Our Yanks take on the Germans at high noon Thursday in Brazil in a soccer game. Will you put your life on hold to watch?

This is important. The U.S. men’s national team plays for survival in the World Cup and analysts are standing by to decipher the numbers. No, not the goals scored but how many of us are watching. How the U.S. and Germany match up on the field has been pushed aside by a peculiar fascination over the television ratings and the number of American fans in Brazil.

“Will World Cup boost U.S. soccer popularity?”

“Ratings spike!”

“Battle to make World Cup’s second round and prove the sport’s growing popularity.”

What matters is what Clint Dempsey and Kyle Beckerman and their teammates do on the field, not how popular the sport may or may not be in comparison to the NFL, NBA, NASCAR, NHL or MLB in no particular order. Has soccer or sports in general become some twisted version of the X Factor where winners are determined in part by the votes of the viewers?

I’m an admitted soccer agnostic who bows to the athleticism and talents of the men and women who play the sport that labels itself the beautiful game.

The World Cup is part sport, part spectacle and a whole lot of national chest-beating, giving Americans a reason to become visibly patriotic. Unless it’s the Olympics, we have few national teams that can play on the world’s stage and win.

With all the divisions in today’s America we can feel good about our soccer team. Hurray for that.

Will the enthusiasm last? It doesn’t matter. You can drive past any community athletic complex in the fall and see dozens or hundreds of youngsters playing the game. Soccer is part of our culture. A disconnect will come later when Americans turn their attention to everything associated with the NFL, and college and high school football. Or any of the other sports.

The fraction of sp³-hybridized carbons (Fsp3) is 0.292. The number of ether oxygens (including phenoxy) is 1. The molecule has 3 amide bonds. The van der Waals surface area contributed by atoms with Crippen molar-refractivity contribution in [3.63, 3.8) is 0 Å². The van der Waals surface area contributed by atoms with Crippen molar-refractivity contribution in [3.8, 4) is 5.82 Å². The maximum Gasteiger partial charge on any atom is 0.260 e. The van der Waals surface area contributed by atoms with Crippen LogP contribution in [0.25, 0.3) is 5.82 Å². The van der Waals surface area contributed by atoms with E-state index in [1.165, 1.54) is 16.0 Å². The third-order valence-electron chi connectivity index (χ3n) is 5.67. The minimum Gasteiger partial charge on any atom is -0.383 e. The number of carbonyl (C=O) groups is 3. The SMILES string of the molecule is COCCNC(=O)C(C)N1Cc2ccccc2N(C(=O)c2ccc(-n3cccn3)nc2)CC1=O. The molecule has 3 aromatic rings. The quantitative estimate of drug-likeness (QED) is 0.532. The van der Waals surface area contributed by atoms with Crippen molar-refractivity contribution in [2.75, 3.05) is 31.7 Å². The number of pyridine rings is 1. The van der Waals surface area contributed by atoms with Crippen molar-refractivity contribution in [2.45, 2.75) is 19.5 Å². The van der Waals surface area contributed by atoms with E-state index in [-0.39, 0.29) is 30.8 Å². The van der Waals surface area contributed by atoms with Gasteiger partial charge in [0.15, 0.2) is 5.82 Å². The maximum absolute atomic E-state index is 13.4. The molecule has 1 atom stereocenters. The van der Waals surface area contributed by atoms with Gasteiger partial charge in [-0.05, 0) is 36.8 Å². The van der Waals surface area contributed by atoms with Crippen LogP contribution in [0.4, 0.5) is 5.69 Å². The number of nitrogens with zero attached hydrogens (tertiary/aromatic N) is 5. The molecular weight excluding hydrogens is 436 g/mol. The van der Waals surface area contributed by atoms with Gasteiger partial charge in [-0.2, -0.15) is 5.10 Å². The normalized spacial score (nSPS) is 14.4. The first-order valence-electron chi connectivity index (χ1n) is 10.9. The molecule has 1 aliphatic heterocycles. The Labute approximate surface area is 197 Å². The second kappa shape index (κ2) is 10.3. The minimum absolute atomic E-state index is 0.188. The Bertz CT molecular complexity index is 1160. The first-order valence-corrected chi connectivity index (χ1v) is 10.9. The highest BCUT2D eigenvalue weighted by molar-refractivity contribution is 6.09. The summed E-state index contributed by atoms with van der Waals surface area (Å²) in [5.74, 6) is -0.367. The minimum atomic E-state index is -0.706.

We have this obsession with being No. 1 and believing everything else is insignificant. Old school baseball fans get upset that their sport is no longer considered the national pastime, that football has supplanted it. Many of you scoffed at NASCAR’s assertion 10 years ago that it had become America’s No. 1 sport. It didn’t and it hasn’t but it remains a sport that is an integral part of our culture. Whether it’s No. 1 or No. 6 doesn’t matter.

I’ve read comments online from Americans who have turned away from pro football and baseball and basketball because of the perceived widespread use of performance-enhancing drugs. Or they’re tired of the attitudes of athletes. So the shoulder-biting and head-butting and allegations of involvement of organized crime in soccer are OK?

My 22-year-old son was on his feet in our home during the last 10 minutes or so of the U.S.-Portugal game Sunday. He was a captain of his high school soccer team. I sat in the back of the room reading. Occasionally I looked out a window where a couple of blue jays were bullying other birds at the feeder. Seemed to be more action there.

Then Portugal scored and suddenly I was on my feet and standing alongside my son, waiting for the replays.

Soccer is as unscripted and spontaneous as baseball, boxing, hockey or any other sport. That’s why we watch. If you want to drape yourself in the stars and stripes, that’s fine.

I won’t plan my life around the U.S.-Germany game. My son is a working man now but I think he’ll find a way. Funny but Germany used to be his team in World Cup. We have relatives in Stuttgart. He’s cheering for the U.S. It’s a win-win situation.

That can be the beauty of sport, too.